Magnox nuclear power stations were introduced in the UK with the design and building of Calder Hall at Sellafield in Cumbria. This plant, claimed to be the first nuclear power station in the world, currently generates 60 MWe in each of its four reactors. It first supplied power to the national grid in October 1956. Its sister station at Chapelcross near Annan in Scotland is also still in operation. Fuel elements used in such stations consist of uranium rods one inch in diameter canned in Magnox, an alloy of magnesium with low neutron absorption and high thermal conductivity.
The initial can design used closely-spaced fins in transverse position to coolant flow direction, an improvement on the longitudinal fins adopted for the Windscale pile. Longitudinal fins suffered from the fact that increasing the number or size of fins in order to increase heat transfer restricts the flow at the base of the fins, which reduces heat transfer [Fortescue and Hall (1957)]. Experimental studies using metal-coated insulating material enabled the determination of heat transfer coefficient distribution over transverse fins [Harris and Wilson (I960)]. Flow visualization studies revealed the formation of vortices between fins thus helping to achieve acceptable heat transfer rates.
When larger commercial versions of Calder Hall were built at Bradwell, Dungeness, Hinkley Point, Sizewell, Hunterston and Trawsfynnid in the UK, at Tokai Murai in Japan and Latina in Italy, the transverse fins were displaced by polyzonal fins of various designs, e.g., spiral fins in quadrants formed by straight splitter fins. Experimental work was carried out on these designs, including optimization of the number and angle of fins. Although average heat transfer rates were higher than for transverse fins, these designs suffered from longitudinal and transverse variations in heat transfer, caused by interruption of spiral flow by splitters forming the quadrants and by blockage produced by braces added to prevent fuel element distortion.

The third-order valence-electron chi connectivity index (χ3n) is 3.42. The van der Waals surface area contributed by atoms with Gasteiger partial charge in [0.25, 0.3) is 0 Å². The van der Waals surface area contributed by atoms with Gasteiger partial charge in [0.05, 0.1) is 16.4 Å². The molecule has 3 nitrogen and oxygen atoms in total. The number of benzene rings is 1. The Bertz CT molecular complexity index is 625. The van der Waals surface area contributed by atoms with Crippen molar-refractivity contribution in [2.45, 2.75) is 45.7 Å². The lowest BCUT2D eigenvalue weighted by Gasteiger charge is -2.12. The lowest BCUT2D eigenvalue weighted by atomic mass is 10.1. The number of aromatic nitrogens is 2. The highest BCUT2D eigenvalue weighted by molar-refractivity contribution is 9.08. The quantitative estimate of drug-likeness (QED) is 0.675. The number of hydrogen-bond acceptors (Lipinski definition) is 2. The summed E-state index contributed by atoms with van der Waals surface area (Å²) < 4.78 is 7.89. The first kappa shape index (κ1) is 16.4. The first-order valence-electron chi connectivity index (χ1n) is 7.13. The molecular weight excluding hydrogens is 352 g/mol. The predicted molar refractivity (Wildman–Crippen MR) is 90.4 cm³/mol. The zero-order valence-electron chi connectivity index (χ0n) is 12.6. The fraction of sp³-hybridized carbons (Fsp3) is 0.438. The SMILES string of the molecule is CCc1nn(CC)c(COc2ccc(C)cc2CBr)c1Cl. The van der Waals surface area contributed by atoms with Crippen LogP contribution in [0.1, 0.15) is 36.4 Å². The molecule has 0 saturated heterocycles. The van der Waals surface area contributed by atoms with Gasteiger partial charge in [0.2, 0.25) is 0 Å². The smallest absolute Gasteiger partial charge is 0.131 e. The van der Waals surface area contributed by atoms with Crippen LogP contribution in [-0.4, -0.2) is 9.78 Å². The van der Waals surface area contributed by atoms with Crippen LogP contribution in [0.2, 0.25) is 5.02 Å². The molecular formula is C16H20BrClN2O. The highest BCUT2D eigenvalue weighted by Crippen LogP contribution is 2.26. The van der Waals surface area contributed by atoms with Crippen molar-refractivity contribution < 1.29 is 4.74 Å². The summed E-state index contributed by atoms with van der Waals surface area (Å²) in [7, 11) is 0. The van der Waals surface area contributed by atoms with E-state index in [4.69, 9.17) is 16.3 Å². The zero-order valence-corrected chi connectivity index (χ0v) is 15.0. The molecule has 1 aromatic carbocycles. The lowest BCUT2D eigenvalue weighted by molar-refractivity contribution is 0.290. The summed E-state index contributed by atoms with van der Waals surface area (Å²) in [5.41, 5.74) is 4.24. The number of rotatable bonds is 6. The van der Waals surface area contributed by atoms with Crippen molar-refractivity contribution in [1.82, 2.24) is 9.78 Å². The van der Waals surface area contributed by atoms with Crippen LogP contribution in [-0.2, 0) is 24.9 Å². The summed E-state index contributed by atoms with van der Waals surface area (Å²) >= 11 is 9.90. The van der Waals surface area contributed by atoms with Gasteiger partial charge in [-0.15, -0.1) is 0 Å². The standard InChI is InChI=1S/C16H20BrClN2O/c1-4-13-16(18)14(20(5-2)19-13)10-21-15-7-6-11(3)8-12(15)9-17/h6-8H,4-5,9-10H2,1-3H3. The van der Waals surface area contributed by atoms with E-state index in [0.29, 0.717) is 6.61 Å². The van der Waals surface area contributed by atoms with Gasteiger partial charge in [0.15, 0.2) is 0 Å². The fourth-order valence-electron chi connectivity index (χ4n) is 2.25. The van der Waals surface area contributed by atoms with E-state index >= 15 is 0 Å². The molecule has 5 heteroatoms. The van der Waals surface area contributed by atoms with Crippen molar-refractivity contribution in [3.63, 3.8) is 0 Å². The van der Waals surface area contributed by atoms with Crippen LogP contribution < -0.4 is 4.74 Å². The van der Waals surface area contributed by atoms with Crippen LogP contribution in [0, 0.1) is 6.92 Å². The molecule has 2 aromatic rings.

Reactor operation is dictated by maximum can temperature and hence by minimum heat transfer coefficient. The location of this minimum coefficient is dependent on manufacturing variability and could occur at different positions along the can, although usually slightly downstream of a brace. The probabilistic treatment of this problem has been developed by Wilkie (1962).
An improvement over the polyzonal design has been the four-zone "herringbone" design introduced in France. This type is now used in all magnox reactors. But it also suffers from longitudinal and transverse variations in heat transfer caused by fin deformation during reactor operation. (See also Augmentation of Heat Transfer, Single-phase.)
Fortescue, P. and Hall, W. B. (1957) J. Brit. Nucl. Energy Conf. Vol 2. 83.
Harris, M. J. and Wilson, J. T. (1960) Heat Transfer and Fluid Flow Investigations on Large-scale Transverse Fins. Paper 7 at the Joint I. Mech. E. and Brit. Nucl. Energy Soc. Symposium on the use of secondary surfaces for heat transfer with clean gases. London.
Wilkie, D. (1962) The Probability of Obtaining a Low Stanton Number on a Polyzonal Fuel Element. UK Atomic Energy Authority TRG Report 217 (w).